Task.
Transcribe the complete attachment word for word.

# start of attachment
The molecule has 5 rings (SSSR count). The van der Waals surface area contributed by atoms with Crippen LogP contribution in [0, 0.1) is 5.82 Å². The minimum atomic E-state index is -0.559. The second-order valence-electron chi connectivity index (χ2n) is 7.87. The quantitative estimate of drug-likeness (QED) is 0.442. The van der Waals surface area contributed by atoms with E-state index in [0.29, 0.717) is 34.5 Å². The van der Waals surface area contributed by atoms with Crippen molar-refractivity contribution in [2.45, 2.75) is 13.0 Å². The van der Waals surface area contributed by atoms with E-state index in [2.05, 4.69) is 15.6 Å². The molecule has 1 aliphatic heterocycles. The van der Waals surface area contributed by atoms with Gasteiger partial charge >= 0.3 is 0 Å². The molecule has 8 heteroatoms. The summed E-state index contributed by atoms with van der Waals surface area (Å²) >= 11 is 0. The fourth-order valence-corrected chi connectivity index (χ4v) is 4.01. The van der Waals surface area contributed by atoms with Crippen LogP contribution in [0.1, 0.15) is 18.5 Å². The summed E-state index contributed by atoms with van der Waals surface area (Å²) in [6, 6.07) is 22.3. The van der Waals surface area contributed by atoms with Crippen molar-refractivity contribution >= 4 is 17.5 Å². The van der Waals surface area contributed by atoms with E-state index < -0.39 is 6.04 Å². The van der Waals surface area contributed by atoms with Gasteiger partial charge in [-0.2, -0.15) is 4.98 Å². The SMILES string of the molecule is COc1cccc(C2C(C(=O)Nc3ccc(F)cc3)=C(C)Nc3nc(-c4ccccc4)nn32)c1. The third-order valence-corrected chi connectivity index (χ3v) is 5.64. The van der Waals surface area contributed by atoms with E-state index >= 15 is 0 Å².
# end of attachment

The molecule has 5 rings (SSSR count). The van der Waals surface area contributed by atoms with Crippen LogP contribution in [0, 0.1) is 5.82 Å². The minimum atomic E-state index is -0.559. The second-order valence-electron chi connectivity index (χ2n) is 7.87. The quantitative estimate of drug-likeness (QED) is 0.442. The van der Waals surface area contributed by atoms with E-state index in [0.29, 0.717) is 34.5 Å². The van der Waals surface area contributed by atoms with Crippen molar-refractivity contribution in [2.45, 2.75) is 13.0 Å². The van der Waals surface area contributed by atoms with E-state index in [2.05, 4.69) is 15.6 Å². The molecule has 1 aliphatic heterocycles. The van der Waals surface area contributed by atoms with Gasteiger partial charge >= 0.3 is 0 Å². The molecule has 8 heteroatoms. The summed E-state index contributed by atoms with van der Waals surface area (Å²) >= 11 is 0. The fourth-order valence-corrected chi connectivity index (χ4v) is 4.01. The van der Waals surface area contributed by atoms with Crippen LogP contribution in [0.1, 0.15) is 18.5 Å². The summed E-state index contributed by atoms with van der Waals surface area (Å²) in [6, 6.07) is 22.3. The van der Waals surface area contributed by atoms with Crippen molar-refractivity contribution >= 4 is 17.5 Å². The van der Waals surface area contributed by atoms with E-state index < -0.39 is 6.04 Å². The van der Waals surface area contributed by atoms with Gasteiger partial charge in [-0.2, -0.15) is 4.98 Å². The SMILES string of the molecule is COc1cccc(C2C(C(=O)Nc3ccc(F)cc3)=C(C)Nc3nc(-c4ccccc4)nn32)c1. The third-order valence-corrected chi connectivity index (χ3v) is 5.64. The van der Waals surface area contributed by atoms with E-state index >= 15 is 0 Å².